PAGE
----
Another research study in that same journal issue found that having women college professors positively affected female students’ attitudes about continuing a STEM career path.
I didn’t need to read an academic journal to know that. I see it at work and when I attend those networking events. Women, more than men, in my experience, look around at a workplace where they are outnumbered and question whether they even belong there.
That is why women thriving in technical-career fields, especially those of us who have attained leadership positions, must dedicate more time to “lean in,” as Facebook executive Sheryl Sandberg has been advocating.
Arguably the most influential woman in technology this year, Sandberg and her best-selling book have stirred candid discussions and important debates about gender in the workplace. This public conversation is possible only because of her willingness to be visible.
The educational system — teachers, colleges, STEM programs — will continue doing the job preparing women and men to solve our world’s toughest technical challenges. What must increase is the participation, visibility and outreach of women who have made it.
We should be the ones inspiring and socializing girls into science and math fields.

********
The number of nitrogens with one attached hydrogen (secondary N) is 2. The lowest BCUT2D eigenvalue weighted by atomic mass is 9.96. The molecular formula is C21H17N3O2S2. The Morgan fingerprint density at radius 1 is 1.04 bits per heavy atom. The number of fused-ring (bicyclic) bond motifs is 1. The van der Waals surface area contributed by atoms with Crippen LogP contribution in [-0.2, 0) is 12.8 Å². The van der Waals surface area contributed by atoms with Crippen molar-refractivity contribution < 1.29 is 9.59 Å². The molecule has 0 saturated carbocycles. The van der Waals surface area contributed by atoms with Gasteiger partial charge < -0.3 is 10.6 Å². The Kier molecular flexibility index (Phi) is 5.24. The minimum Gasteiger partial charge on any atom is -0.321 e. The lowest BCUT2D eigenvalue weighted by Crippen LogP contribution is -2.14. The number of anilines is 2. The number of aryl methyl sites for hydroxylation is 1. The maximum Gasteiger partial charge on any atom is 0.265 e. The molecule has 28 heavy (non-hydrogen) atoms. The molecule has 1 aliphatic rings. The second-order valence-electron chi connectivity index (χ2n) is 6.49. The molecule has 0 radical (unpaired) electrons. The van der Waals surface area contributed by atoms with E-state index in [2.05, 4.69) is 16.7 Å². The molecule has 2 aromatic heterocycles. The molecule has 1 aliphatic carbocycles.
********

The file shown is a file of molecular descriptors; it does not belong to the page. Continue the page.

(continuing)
We might be busy trying to balance our own successful career schedules. But we must make it a priority to be out there speaking to young women engineers and scientists, consistently encouraging them to stick with it.
This means joining technical affiliate organizations, networking with other technologists outside our own companies and actively seeking opportunities to inspire young people. We must choose to be seen — and heard.
When women hear and see other women in technology, they will know not just what to wear and how to keep their hair. They will know how to pursue their calling as scientists and engineers in men-dominated workplaces, and that it’s possible, and natural, to live a balanced life.
Dianne Chong is a vice president in Boeing’s advanced research and technology-development division. She wrote this for The Seattle Times.